Michael Ndichuck, a member of this year’s cohort and a first-generation college student, plans to transfer to UIC next year from Harry S. Truman College.

“During our two weeks of training, these amazing doctors came in and told us what the field of research looks like in the real world,” he said. “My mind was blown.”

Participant John Hayes worked with Phoenix Matthews, professor of health systems science in the College of Nursing. Matthew’s research examines cancer prevention and control in underserved populations, such as the African American and LGBTQ communities.

“Before the Bridges program, I never had an interest in research, and certainly not in research writing,” said Hayes, a 2014–15 participant. “I thought I wanted to be a nurse practitioner, and, afterward, that kind of shifted.”

Hayes transferred from Malcolm X College after completing Bridges and is interested in applying to graduate programs in public health policy and administration after he graduates from UIC in December.

“Finding out what you want to do can take a long time,” said Hayes, who joined the U.S. Army after high school and served for 18 years before deciding to go back to school.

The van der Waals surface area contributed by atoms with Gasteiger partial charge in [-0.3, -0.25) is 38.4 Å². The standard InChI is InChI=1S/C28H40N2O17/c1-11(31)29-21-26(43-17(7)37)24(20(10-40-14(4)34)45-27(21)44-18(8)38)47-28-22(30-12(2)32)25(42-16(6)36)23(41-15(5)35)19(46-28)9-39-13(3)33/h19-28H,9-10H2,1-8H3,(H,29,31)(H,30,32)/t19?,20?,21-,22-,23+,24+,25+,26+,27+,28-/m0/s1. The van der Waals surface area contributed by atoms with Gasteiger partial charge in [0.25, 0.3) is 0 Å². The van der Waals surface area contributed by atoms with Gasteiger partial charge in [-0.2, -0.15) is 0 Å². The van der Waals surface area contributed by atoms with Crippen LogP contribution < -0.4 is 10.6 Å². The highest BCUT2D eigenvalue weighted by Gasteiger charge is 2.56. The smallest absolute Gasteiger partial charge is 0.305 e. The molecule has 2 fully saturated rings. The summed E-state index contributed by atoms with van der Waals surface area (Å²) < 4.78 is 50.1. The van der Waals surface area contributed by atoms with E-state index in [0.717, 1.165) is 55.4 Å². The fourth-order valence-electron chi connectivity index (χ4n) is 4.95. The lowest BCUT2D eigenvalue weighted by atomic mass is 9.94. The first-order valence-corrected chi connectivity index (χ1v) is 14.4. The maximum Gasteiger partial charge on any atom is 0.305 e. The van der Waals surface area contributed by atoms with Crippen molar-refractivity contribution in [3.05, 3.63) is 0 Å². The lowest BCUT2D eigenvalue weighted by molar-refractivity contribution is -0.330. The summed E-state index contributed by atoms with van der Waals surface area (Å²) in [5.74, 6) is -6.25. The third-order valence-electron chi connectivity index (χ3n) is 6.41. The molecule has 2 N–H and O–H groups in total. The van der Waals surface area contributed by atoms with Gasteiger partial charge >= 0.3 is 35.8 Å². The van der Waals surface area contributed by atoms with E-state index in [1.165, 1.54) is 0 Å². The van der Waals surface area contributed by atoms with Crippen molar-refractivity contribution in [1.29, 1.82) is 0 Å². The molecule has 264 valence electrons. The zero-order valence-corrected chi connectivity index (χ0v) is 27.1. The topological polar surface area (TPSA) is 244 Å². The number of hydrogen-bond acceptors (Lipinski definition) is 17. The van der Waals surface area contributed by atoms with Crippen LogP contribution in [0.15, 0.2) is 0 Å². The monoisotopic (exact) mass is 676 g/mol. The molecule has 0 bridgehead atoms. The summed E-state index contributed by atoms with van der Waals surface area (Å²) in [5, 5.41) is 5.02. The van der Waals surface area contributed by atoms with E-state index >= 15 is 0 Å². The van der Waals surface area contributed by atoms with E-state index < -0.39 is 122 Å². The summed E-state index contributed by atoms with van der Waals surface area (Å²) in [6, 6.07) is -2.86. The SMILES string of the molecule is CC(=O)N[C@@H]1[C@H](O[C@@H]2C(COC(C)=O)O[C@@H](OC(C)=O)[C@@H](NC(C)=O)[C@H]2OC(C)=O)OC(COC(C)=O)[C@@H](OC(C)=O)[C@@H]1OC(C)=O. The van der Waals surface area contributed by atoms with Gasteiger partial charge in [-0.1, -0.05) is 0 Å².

“But finding someone who has more experience to just guide you, give you direction and kind of nurture you along the way, that makes a difference — when you find people that care and that want you to succeed.”

Encouragement from college faculty also guided Oluwadamilola (Dharmmie) Bankole, a Nigerian immigrant, from community college to the Bridges program, where she joined a research group that allowed her to co-author and publish a paper. After graduating from UIC in May with a degree in biochemistry, she’s now a postbaccalaureate fellow at the National Institutes of Health.

“She joined the community, she participated, she enriched our lives with her personality, and I feel a sense of pride in her accomplishments,” said Brian Kay, investigator emeritus and one of Bankole’s mentors.